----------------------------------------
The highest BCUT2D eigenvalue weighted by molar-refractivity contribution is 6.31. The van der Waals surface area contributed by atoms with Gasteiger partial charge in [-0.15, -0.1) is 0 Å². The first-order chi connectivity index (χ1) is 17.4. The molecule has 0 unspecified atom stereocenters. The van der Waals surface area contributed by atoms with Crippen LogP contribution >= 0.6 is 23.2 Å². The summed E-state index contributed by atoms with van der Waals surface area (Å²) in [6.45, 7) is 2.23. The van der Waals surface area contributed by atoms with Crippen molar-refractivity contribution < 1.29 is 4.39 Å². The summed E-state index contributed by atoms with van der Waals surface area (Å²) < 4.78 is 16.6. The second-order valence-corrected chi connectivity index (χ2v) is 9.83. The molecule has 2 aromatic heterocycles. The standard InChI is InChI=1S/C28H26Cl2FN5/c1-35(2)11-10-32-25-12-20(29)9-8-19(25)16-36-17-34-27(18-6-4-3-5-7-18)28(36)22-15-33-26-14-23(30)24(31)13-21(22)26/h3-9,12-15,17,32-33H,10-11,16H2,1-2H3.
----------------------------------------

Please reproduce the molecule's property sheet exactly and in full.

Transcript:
The highest BCUT2D eigenvalue weighted by molar-refractivity contribution is 6.31. The van der Waals surface area contributed by atoms with Gasteiger partial charge in [-0.15, -0.1) is 0 Å². The first-order chi connectivity index (χ1) is 17.4. The molecule has 0 unspecified atom stereocenters. The van der Waals surface area contributed by atoms with Crippen LogP contribution >= 0.6 is 23.2 Å². The summed E-state index contributed by atoms with van der Waals surface area (Å²) in [6.45, 7) is 2.23. The van der Waals surface area contributed by atoms with Crippen molar-refractivity contribution < 1.29 is 4.39 Å². The summed E-state index contributed by atoms with van der Waals surface area (Å²) < 4.78 is 16.6. The second-order valence-corrected chi connectivity index (χ2v) is 9.83. The molecule has 2 aromatic heterocycles. The standard InChI is InChI=1S/C28H26Cl2FN5/c1-35(2)11-10-32-25-12-20(29)9-8-19(25)16-36-17-34-27(18-6-4-3-5-7-18)28(36)22-15-33-26-14-23(30)24(31)13-21(22)26/h3-9,12-15,17,32-33H,10-11,16H2,1-2H3.